This traumatic period is no time to reconceptualise the role of universities, Prof Ahmed Bawa, CEO of USAf, said.

“We miss so much in online interaction: so much of learning happens in the interstices between formal engagement of teacher and learner… Exclusive online learning can never be a replacement for face-to-face engagement.”

Rather than fixating themselves on total conversion to digital learning, Prof Bawa said universities would do well to recognise that the social compact built on the National Commission on Higher Education in 1995 had broken down. ‘”How do we reconstitute a social compact between universities and society? That has to be the key question, as we head into the future.”

All in all, both the panellists and the audience labelled this webinar a very insightful discussion. Dr Mabizela equated universities’ response to COVID-19 to “fixing a ship in the middle of a storm.” He said the sector needed to work together creatively and imaginatively, to recreate South Africa’s economy.

From NSFAS, Dr Angelique Wildschut, Senior Manager for Research and Policy, had spoken about how NSFAS had continued to pay student allowances during lockdown. She said this pandemic had forced NSFAS to introspect seriously and look beyond its mandate into the policy arena. To that end, they were engaging the Minister of Higher Education and Training on funding for postgraduate studies. They were also exploring the implications of a possible extension of the 2020 academic year on student allowances. As such, Dr Wildschut encouraged each player in the higher education sector to move out of their organisation’s core mandates to identify and advocate for creative policy solutions to new sectoral challenges.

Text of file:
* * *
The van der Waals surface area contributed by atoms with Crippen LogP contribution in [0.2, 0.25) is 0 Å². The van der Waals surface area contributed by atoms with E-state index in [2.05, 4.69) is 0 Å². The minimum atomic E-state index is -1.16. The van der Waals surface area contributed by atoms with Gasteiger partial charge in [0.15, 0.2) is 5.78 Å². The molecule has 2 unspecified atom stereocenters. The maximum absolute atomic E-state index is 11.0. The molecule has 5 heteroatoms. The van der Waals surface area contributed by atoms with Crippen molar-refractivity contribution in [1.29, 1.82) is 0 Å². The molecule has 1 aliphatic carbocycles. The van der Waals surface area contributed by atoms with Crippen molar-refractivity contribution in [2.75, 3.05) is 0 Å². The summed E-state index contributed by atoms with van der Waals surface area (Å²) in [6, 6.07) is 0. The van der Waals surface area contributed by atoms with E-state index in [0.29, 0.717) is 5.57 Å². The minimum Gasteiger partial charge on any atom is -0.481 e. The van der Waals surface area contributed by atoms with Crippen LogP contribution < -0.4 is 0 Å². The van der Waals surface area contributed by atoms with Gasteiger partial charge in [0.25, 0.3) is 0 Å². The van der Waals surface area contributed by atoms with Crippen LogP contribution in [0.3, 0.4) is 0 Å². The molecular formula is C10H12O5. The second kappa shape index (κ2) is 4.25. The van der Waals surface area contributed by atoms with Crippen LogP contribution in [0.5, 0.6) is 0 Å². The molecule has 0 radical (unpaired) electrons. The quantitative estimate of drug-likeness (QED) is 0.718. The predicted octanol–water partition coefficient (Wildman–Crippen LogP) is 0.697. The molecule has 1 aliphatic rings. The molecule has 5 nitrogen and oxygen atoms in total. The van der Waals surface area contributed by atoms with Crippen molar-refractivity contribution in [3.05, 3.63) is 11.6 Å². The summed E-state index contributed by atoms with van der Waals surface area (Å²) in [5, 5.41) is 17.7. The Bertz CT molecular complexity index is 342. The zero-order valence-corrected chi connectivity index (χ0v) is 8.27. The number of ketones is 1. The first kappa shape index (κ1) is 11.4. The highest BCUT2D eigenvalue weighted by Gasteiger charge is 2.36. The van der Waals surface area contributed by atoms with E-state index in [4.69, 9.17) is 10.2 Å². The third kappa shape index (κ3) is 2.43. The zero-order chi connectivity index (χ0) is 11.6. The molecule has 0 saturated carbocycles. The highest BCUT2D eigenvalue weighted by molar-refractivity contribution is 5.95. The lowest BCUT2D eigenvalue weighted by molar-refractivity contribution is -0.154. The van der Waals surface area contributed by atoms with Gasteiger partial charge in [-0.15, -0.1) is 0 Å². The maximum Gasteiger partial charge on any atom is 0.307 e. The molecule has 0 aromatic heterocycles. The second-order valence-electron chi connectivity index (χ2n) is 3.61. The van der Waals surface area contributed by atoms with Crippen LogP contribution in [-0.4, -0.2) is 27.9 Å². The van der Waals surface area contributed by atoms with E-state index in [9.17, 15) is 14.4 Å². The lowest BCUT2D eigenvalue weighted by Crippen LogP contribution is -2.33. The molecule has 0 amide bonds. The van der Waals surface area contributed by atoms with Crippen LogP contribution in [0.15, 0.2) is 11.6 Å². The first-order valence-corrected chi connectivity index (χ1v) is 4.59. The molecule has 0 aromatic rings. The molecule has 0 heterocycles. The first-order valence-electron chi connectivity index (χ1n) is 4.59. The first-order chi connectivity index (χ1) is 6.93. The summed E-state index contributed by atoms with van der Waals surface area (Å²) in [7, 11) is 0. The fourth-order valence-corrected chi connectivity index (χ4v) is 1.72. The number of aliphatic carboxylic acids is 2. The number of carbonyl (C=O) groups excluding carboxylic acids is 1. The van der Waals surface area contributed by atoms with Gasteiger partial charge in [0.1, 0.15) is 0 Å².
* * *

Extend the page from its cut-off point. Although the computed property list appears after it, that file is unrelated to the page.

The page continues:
In conclusion, Prof Crain Soudien, CEO of the HSRC and co-convenor with USAf’s Prof Bawa, encouraged continuity of these engagements on how the knowledge production sector must move forward.

Within the context of the HSRC-USAf partnership, the two organisations will draw from universities’ insights and best practices shared in this webinar to influence future policy considerations. In this regard, the aim will be to enhance students’ experience of learning and success.

This webinar attracted an audience of 250, representing largely academics, higher education leaders, researchers, policy makers, students as well as members of the public.

Co-written by Gillian Anstey, an independent writer commissioned by Universities South Africa, and ‘Mateboho Green, USAf’s Manager: Corporate Communication.